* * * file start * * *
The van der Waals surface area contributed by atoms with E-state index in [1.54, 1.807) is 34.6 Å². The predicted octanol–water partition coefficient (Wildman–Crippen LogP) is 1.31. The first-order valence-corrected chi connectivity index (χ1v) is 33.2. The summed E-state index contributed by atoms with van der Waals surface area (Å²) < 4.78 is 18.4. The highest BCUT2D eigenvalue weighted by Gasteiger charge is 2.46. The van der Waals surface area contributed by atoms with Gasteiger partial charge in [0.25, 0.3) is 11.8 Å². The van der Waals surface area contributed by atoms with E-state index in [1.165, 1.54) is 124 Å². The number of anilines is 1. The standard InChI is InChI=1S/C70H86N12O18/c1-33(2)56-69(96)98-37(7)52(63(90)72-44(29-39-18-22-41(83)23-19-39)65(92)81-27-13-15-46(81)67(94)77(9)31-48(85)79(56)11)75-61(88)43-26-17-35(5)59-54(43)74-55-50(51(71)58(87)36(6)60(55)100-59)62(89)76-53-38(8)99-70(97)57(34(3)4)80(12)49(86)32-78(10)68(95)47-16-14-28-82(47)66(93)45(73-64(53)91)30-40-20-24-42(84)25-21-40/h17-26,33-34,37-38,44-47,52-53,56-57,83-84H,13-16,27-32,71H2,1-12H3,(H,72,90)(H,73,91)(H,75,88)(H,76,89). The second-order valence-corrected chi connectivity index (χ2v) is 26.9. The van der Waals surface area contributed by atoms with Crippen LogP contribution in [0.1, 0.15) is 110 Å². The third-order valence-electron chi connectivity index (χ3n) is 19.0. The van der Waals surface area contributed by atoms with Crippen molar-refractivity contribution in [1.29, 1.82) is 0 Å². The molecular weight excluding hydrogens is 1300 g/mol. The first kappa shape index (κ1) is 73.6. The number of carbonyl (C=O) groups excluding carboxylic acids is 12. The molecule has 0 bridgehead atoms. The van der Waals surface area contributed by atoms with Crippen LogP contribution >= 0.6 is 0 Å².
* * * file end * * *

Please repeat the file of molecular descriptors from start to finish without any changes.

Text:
The van der Waals surface area contributed by atoms with E-state index in [1.54, 1.807) is 34.6 Å². The predicted octanol–water partition coefficient (Wildman–Crippen LogP) is 1.31. The first-order valence-corrected chi connectivity index (χ1v) is 33.2. The summed E-state index contributed by atoms with van der Waals surface area (Å²) < 4.78 is 18.4. The highest BCUT2D eigenvalue weighted by Gasteiger charge is 2.46. The van der Waals surface area contributed by atoms with Gasteiger partial charge in [0.25, 0.3) is 11.8 Å². The van der Waals surface area contributed by atoms with E-state index in [1.165, 1.54) is 124 Å². The number of anilines is 1. The standard InChI is InChI=1S/C70H86N12O18/c1-33(2)56-69(96)98-37(7)52(63(90)72-44(29-39-18-22-41(83)23-19-39)65(92)81-27-13-15-46(81)67(94)77(9)31-48(85)79(56)11)75-61(88)43-26-17-35(5)59-54(43)74-55-50(51(71)58(87)36(6)60(55)100-59)62(89)76-53-38(8)99-70(97)57(34(3)4)80(12)49(86)32-78(10)68(95)47-16-14-28-82(47)66(93)45(73-64(53)91)30-40-20-24-42(84)25-21-40/h17-26,33-34,37-38,44-47,52-53,56-57,83-84H,13-16,27-32,71H2,1-12H3,(H,72,90)(H,73,91)(H,75,88)(H,76,89). The second-order valence-corrected chi connectivity index (χ2v) is 26.9. The van der Waals surface area contributed by atoms with Crippen LogP contribution in [0.1, 0.15) is 110 Å². The third-order valence-electron chi connectivity index (χ3n) is 19.0. The van der Waals surface area contributed by atoms with Crippen molar-refractivity contribution in [1.29, 1.82) is 0 Å². The molecular weight excluding hydrogens is 1300 g/mol. The first kappa shape index (κ1) is 73.6. The number of carbonyl (C=O) groups excluding carboxylic acids is 12. The molecule has 0 bridgehead atoms. The van der Waals surface area contributed by atoms with Crippen LogP contribution >= 0.6 is 0 Å².